Find the Largest Open Files and Their Owner(s) on Linux with lsof

In this article we covered finding the largest files on a file system. Often this doesn't account for the whole story when you scramble to clear up a filled volume; for as long as a process exists which has opened a given file that file will - even if apparently deleted - continue to exist until that process releases it.

This strategy has numerous benefits, not the least of which is the ability to upgrade libraries and binaries in-place. The software which relies on these libraries continues to run using the version it was started up with, preventing crashes due to version mismatching and giving you time to update the binaries themselves before restarting for minimal downtime.

Unfortunately, this makes things slightly confusing. You may have deleted a 400MB log file expecting to have immediately freed 400MB but df is still reporting that your file system is full. If you know what process "owns" that file it's usually a simple matter of restarting the corresponding software. You won't always know this, however, and that's where some clever use of the lsof command comes in handy.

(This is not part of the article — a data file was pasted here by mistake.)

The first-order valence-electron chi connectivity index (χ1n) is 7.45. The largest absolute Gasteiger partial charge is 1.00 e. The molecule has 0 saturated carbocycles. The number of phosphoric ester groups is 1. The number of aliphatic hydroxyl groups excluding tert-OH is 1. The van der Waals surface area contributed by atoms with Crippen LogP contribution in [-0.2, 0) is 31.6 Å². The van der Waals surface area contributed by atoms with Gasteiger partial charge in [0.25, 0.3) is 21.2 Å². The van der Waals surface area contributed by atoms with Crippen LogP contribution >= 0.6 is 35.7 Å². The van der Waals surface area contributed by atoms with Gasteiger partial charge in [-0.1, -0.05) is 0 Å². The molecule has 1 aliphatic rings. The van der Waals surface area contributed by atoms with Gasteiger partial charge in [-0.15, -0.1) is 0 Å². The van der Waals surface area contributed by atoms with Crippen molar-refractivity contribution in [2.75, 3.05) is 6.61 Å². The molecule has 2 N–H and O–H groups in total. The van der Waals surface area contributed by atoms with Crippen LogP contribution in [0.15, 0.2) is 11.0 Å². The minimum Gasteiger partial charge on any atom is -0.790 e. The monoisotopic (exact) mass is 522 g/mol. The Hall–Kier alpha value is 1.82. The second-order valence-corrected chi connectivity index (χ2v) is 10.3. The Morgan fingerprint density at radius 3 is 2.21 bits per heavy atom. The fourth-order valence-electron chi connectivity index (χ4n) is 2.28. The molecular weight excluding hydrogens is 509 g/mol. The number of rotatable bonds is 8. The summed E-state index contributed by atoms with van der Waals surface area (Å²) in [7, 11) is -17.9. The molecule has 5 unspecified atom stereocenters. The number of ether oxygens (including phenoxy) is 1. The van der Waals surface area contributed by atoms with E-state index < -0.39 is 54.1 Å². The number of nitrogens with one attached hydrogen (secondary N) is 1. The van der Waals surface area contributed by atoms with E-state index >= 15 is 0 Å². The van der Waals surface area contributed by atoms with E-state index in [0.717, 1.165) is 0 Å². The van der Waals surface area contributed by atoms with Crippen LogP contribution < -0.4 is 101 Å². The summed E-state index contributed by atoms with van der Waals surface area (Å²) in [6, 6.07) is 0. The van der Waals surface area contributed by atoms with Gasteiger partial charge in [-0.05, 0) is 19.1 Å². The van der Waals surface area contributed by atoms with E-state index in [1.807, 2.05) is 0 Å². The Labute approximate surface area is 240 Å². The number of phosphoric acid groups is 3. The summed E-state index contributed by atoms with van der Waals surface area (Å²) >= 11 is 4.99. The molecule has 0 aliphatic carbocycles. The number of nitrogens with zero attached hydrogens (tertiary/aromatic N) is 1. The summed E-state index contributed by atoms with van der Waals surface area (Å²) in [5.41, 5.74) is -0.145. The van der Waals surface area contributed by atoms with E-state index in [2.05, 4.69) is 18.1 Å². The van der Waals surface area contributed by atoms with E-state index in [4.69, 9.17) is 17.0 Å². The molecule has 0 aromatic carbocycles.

lsof spits out the size and owner of all open files. If you already know the file you're looking for it's as simple as grepping the output:

# lsof | grep "/var/log/zimbra.log"
COMMAND     PID    USER   FD      TYPE             DEVICE    SIZE/OFF       NODE NAME
rsyslogd   1285    root    6w      REG             202,17    65125680    2031675 /var/log/zimbra.log

If we pipe lsof's output through awk and sort we can get some useful, human-readable information. This command will give us the 10 largest currently open files, the size of the files in megabytes and the name of the process(es) using them:

# lsof / | awk '{if($7 > 1048576) print $7/1048576 "MB" " " $9 " " $1}' | sort -n -u | tail

For example:

498.804MB /var/log/zimbra.log zimbra

To view more or less than 10 results add -n X where X is the number of lines you would like to see to the tail command.


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